Fallout fears: Industry officials fear many funds could now be driven to undertake distress sale of assets to fall in line with Sebi’s observation that “keeping a fund alive until a profitable exit is achieved would set a wrong precedent and would have an adverse impact on the objective and development of the securities market”.
Multiple sources said the funds industry would take up the issue with Sebi, saying it hasn’t factored in the economic hardships faced by many funds and portfolio companies.
Labour ministry summons Amazon India over layoffs plan
India’s labour ministry has asked Amazon India officials to appear before the deputy chief labour commissioner in Bengaluru on Wednesday in connection with the voluntary separation programme (VSP) it introduced last week to reduce its headcount as part of its plan for mass global layoffs.
Complaint: The development comes after the employee union Nascent Information Technology Employees Senate (NITES) filed a complaint in which it accused Amazon of violating India’s labour laws. In a letter to Union Labor Minister Bhupender Yadav, NITES claimed that Amazon staffers were being removed forcefully from the company.
The union said Amazon has sent details of the VSP to employees and given them until November 30 to complete the process.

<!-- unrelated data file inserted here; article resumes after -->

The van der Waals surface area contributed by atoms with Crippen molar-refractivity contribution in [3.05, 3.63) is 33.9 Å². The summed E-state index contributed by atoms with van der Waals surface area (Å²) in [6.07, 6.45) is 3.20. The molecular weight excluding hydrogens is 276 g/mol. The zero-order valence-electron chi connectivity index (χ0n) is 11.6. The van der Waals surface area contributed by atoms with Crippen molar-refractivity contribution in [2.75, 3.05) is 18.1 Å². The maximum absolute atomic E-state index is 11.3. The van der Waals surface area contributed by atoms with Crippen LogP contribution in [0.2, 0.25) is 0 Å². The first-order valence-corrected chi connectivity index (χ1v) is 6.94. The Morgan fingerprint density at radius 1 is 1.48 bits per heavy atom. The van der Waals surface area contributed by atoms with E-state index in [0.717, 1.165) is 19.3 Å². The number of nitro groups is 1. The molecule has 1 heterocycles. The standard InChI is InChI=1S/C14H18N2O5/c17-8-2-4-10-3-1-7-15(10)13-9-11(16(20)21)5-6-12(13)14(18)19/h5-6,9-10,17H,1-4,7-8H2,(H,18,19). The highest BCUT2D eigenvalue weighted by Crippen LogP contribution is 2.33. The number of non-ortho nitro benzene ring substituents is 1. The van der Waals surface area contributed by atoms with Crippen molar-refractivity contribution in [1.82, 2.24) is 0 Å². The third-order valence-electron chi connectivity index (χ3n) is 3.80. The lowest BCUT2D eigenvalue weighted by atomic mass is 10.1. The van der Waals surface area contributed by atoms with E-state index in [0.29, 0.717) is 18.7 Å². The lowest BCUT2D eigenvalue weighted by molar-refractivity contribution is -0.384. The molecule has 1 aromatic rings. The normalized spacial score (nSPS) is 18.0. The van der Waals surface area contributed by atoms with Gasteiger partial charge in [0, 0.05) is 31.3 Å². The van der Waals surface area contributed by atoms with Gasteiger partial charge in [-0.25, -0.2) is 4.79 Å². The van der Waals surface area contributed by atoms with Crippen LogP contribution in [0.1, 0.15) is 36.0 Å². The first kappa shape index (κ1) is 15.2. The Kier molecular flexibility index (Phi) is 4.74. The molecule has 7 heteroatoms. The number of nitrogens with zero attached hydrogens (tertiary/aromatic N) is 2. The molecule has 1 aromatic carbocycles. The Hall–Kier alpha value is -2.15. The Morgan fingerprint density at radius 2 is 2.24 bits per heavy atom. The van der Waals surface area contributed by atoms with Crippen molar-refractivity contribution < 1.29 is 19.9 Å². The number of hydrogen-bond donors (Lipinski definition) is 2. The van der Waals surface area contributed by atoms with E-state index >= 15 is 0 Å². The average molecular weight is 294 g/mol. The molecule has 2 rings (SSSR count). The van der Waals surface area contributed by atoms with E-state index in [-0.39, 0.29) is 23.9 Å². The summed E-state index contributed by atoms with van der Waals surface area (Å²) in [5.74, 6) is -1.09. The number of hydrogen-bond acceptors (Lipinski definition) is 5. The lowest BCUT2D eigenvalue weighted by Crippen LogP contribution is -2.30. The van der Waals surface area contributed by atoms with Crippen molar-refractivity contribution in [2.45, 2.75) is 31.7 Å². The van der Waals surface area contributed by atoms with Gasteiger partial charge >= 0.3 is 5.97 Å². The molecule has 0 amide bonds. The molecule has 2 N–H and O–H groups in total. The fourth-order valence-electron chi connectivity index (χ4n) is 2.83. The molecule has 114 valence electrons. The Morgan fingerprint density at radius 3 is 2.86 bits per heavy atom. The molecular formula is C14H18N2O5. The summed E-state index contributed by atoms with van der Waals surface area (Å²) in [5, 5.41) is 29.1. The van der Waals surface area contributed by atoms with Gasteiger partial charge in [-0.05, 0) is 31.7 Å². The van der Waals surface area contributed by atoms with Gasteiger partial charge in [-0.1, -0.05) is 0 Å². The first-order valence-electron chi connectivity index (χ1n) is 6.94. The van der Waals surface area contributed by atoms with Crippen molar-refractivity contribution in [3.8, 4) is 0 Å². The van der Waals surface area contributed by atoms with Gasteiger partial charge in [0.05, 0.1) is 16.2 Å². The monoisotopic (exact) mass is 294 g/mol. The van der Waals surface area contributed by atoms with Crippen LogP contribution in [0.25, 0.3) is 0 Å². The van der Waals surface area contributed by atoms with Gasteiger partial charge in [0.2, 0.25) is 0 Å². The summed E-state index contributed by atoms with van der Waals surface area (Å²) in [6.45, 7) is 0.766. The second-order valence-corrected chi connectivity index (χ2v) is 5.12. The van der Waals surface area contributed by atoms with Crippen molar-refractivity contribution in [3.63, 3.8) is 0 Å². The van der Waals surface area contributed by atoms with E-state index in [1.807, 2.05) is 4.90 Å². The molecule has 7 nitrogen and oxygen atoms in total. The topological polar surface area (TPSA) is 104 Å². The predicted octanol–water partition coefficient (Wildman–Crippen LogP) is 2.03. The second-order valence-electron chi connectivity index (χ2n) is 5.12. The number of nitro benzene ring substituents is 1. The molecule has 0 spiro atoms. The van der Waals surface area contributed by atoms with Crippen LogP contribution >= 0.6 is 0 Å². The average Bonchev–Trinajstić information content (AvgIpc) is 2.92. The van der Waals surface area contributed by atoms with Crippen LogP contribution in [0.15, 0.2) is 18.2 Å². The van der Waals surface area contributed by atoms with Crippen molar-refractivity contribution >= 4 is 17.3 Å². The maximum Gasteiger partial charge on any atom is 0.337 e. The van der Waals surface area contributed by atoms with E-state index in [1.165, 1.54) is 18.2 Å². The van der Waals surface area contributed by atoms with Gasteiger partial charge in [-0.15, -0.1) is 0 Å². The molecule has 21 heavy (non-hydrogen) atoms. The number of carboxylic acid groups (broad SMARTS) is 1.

Mass layoffs: According to a New York Times report last week, Amazon plans to lay off around 10,000 employees in corporate and technology roles in what would be the company’s biggest such reduction to date.
In India, Amazon’s layoffs could potentially affect at least a few hundred employees across divisions, we reported on November 16.
Google next? Meanwhile, Google may soon join the list of Big Tech companies conducting mass layoffs. According to a report by The Information, managers at the tech giant have been asked to identify the poorest-performing 6% of employees, which equates to about 10,000 people in total. The company is then expected to start firing them in early 2023, the report said.
CoinSwitch launches multi-exchange trading for crypto pros
Cryptocurrency platform CoinSwitch on Wednesday announced the launch of CoinSwitch Pro, a multi-exchange trading platform for advanced crypto traders.
Pro version: While the CoinSwitch app allows users to buy and sell cryptocurrencies with a trade limit of Rs 2.5 lakh per order, the new desktop-only platform allows traders a limit of Rs 10 lakh per order.
And while the mobile app automatically selects the exchange on which a particular order is placed, the CoinSwitch Pro platform allows users to select the exchange to place a trade.
Time to build: The new product launch comes amid a bear run in cryptocurrencies as companies focus on building new products to grow their revenues.
Earlier this week, ET reported that crypto players are looking to diversify their offerings and de-risk amidst an uncertain regulatory environment in India.
CoinSwitch is also planning to launch non-crypto asset classes such as US stocks and mutual funds on its platforms by March 2023.
Since Elon Musk took over Twitter last month, the company’s workforce has shrunk from about 7,500 to 2,700 as a result of mass layoffs and mass resignations, according to various reports.
But the world’s largest microblogging platform is unlikely to be dethroned anytime soon as its only serious competitor – Tumblr – has almost 150 million fewer active users, and Mastodon isn’t even in the same ballpark.
Today’s ETtech Top 5 newsletter was curated by Zaheer Merchant in Mumbai and Siddharth Sharma in Bengaluru. Graphics and illustrations by Rahul Awasthi.